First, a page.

Wisdom Owns It
I remember as a child taking a job feeding my neighbors dogs for a few weeks while the neighbors were out of town. I probably remember this because they had me feed them bologna sandwiches for treats. I dutifully did the job, but it was a job. They were not my dogs. And they slobbered. A lot. Then, when I was nine years old I got my own dog. I was thrilled to be the owner of a dog. This was different than feeding my neighbor’s dog. I named my dog. I played with my dog. I talked to my dog. He slept on the foot of my bed. I even wrote a poem about my dog. He was mine. I owned him
So it is with our spiritual life. If we don’t truly own it, it will feel more like a joyless job, often feeling like a mere routine? We certainly won’t thrill in it, write a poem about it, or delight in talking to God.
So what might keep us from owning our spiritual life? Routine? Neglect? Following rules rather than personal convictions? Pleasing people more than pleasing God? Having a “back door” for a possible exit? Perhaps these reasons point to our need to “work out our own salvation…” Sunday, Wyndham relayed a message about owning one’s spiritual life.
Sunday was a glorious day. Our teenage grandson made the decision to follow Jesus and was baptized into Christ. We now have a granddaughter/sister and a grandson/brother. Caleb wanted to be baptized in our hot tub in the back yard so that his Papa could be part of the wonderful occasion. We realized the day before that Sunday was also Wyndham’s 47th spiritual birthday. He was baptized on June 2, 1972. It felt like a kiss from God to share this date.
Since Wyndham cannot speak clearly or loudly enough to share, he carefully expressed to me what he wished for me to share with Caleb on his behalf. Not surprisingly, the first scripture he wanted to share was one that has stayed close to his heart and guided his character since that day in June, 47 years ago.
The goal of this command is love, which comes from a pure heart and a good conscience and a sincere faith. (1 Timothy 1:5)
He asked Caleb to strive for this love and to keep a pure heart, a clear conscience, and a genuine faith.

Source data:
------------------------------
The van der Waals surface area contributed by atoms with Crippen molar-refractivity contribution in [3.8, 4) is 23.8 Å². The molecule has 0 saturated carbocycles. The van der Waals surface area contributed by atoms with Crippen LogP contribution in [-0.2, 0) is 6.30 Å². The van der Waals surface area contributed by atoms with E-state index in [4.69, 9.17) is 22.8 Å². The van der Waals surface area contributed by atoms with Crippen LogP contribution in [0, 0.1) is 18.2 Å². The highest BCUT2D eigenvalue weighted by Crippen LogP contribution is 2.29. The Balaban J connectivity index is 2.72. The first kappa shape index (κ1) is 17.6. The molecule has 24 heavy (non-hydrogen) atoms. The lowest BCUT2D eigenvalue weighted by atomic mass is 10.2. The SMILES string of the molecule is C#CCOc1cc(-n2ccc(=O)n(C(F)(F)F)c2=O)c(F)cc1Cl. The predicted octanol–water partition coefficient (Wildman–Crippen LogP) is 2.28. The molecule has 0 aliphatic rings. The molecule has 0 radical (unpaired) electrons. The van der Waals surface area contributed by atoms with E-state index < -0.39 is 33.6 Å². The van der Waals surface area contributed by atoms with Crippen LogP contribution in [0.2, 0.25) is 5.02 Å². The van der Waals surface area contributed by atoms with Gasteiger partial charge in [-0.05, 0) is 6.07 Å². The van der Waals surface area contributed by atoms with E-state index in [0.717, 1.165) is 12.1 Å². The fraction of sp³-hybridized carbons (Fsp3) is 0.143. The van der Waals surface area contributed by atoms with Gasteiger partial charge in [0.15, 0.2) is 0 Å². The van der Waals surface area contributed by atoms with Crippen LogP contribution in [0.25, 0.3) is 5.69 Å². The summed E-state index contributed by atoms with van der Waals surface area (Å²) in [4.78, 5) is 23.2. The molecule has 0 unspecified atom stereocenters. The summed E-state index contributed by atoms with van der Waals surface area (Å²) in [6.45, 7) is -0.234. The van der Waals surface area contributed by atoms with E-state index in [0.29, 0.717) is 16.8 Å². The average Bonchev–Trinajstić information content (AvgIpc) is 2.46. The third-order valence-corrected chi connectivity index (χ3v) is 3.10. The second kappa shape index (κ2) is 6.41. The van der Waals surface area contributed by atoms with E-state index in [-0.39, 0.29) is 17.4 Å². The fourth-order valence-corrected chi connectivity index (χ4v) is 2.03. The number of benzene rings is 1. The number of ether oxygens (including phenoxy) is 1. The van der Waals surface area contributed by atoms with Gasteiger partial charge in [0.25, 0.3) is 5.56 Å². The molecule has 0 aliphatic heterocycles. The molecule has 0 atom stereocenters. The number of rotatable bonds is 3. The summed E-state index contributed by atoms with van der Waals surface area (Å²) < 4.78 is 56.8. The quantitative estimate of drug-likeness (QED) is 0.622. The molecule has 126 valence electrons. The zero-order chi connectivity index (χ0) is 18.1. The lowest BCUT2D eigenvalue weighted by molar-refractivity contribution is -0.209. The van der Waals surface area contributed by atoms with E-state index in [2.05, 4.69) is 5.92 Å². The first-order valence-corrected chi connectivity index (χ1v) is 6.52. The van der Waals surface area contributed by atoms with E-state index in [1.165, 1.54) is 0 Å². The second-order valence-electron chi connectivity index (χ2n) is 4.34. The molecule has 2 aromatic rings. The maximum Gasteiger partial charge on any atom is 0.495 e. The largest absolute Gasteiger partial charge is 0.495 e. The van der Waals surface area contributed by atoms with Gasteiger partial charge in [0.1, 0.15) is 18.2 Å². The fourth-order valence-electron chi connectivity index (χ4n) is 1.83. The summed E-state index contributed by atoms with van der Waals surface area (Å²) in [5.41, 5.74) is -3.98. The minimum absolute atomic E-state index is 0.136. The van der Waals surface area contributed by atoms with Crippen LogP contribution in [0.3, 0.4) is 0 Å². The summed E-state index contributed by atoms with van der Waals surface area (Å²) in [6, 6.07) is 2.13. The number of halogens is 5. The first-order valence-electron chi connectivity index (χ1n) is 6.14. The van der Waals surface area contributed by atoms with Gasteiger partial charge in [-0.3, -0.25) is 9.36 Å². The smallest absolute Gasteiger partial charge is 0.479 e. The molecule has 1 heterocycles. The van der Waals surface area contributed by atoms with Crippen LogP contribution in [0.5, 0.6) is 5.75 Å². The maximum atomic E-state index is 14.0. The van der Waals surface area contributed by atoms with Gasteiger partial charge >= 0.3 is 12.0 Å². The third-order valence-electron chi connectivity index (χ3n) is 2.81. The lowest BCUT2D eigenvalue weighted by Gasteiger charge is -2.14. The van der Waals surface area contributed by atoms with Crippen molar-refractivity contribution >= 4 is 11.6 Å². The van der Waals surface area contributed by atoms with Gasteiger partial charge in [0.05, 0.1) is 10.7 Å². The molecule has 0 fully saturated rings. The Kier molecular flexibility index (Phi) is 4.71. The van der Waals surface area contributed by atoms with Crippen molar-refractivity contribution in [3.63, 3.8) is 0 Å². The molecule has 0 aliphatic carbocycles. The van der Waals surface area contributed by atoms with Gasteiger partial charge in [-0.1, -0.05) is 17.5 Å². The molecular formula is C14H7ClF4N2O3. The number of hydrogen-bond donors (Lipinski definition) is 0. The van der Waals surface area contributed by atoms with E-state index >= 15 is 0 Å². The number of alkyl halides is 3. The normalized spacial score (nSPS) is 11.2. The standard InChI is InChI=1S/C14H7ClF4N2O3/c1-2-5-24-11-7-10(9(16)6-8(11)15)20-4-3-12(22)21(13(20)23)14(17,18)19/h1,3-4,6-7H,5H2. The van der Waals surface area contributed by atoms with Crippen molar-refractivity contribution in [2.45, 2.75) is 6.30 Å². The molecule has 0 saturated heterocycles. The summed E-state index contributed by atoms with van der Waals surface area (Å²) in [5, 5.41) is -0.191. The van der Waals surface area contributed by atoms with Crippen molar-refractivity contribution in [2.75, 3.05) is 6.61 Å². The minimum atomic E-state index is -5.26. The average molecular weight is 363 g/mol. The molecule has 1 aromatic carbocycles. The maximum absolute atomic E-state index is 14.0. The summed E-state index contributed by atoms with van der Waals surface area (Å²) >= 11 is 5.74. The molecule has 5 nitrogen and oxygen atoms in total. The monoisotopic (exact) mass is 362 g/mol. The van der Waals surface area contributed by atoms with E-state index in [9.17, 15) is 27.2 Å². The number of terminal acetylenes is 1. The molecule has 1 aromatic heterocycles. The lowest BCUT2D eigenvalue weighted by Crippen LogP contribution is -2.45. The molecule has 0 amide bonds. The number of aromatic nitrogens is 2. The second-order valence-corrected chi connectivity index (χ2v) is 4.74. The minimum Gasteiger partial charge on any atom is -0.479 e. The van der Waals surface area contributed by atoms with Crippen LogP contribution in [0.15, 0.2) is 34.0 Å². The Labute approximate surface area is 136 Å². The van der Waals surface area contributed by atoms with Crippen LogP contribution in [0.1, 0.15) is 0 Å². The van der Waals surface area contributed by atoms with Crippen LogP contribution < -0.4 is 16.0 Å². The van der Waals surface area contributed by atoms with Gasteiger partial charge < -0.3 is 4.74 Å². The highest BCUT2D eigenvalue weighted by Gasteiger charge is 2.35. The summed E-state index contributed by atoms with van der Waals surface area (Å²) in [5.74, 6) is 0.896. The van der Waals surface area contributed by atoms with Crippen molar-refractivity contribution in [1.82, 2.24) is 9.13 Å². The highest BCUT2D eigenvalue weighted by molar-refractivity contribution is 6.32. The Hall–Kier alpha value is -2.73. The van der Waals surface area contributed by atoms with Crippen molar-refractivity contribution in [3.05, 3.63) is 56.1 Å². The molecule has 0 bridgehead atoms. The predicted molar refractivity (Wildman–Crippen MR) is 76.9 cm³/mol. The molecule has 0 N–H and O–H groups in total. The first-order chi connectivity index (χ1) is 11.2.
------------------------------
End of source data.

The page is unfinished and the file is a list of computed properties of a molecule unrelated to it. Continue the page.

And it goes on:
He then asked me to read 2 Timothy 4:6-8
For I am already being poured out like a drink offering, and the time for my departure is near.
I have fought the good fight, I have finished the race, I have kept the faith.
Now there is in store for me the crown of righteousness, which the Lord, the righteous Judge, will award to me on that day—and not only to me, but also to all who have longed for his appearing.
It was hard to read this scripture through my tears because it feels so real and relevant. Wyndham has fought the good fight and is still fighting, perhaps in the most difficult way yet. Time for departure is nearer than we wish. He is, as described in a previous post, running “heartbreak hill.” Heartbreak hill is a long, hard stretch up a hill near the end of the Boston Marathon route. However, eternal life with God…. beyond description is waiting at the finish line. Now that’s someone and something to run to!
Wyndham asked me to tell Caleb, “It’s your race now!”
We must all own the race marked out for us. No one can run it for us. If we don’t own it, we won’t run it. At least not for long. And if we don’t own it, we will have no joy attempting the run.
Sometimes it takes times of reflection and prayer to internalize the true ownership of our race. Then, and only then can we keep running despite injury, fatigue, or course detours. The beautiful thing is that when we take ownership of our race we are carried along by loving arms of support and the breath of refreshment from he who runs alongside us, gives us refreshment, and picks us up when we fall. It’s my race. It’s your race. May we own it and run it wholeheartedly, never taking our eyes of the one who runs with us.
Therefore, since we are surrounded by such a great cloud of witnesses, let us throw off everything that hinders and the sin that so easily entangles. And let us run with perseverance the race marked out for us,
fixing our eyes on Jesus, the pioneer and perfecter of faith. (Hebrews 12:1-2)